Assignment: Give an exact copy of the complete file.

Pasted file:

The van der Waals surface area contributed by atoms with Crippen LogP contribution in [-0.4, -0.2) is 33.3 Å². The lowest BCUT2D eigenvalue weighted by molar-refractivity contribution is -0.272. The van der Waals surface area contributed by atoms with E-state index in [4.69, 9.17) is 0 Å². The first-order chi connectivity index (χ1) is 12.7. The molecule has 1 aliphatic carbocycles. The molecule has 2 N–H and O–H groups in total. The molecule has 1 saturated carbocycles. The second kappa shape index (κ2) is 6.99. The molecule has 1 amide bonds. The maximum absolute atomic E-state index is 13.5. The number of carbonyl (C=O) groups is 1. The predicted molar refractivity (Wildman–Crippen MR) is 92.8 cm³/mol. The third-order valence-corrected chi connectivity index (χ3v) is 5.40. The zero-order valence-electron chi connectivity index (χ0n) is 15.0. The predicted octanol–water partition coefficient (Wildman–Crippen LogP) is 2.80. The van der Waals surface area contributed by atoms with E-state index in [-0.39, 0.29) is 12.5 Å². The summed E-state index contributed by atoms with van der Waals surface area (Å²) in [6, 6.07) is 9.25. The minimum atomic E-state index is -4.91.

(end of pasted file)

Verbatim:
The van der Waals surface area contributed by atoms with Crippen LogP contribution in [-0.4, -0.2) is 33.3 Å². The lowest BCUT2D eigenvalue weighted by molar-refractivity contribution is -0.272. The van der Waals surface area contributed by atoms with E-state index in [4.69, 9.17) is 0 Å². The first-order chi connectivity index (χ1) is 12.7. The molecule has 1 aliphatic carbocycles. The molecule has 2 N–H and O–H groups in total. The molecule has 1 saturated carbocycles. The second kappa shape index (κ2) is 6.99. The molecule has 1 amide bonds. The maximum absolute atomic E-state index is 13.5. The number of carbonyl (C=O) groups is 1. The predicted molar refractivity (Wildman–Crippen MR) is 92.8 cm³/mol. The third-order valence-corrected chi connectivity index (χ3v) is 5.40. The zero-order valence-electron chi connectivity index (χ0n) is 15.0. The predicted octanol–water partition coefficient (Wildman–Crippen LogP) is 2.80. The van der Waals surface area contributed by atoms with E-state index in [-0.39, 0.29) is 12.5 Å². The summed E-state index contributed by atoms with van der Waals surface area (Å²) in [6, 6.07) is 9.25. The minimum atomic E-state index is -4.91.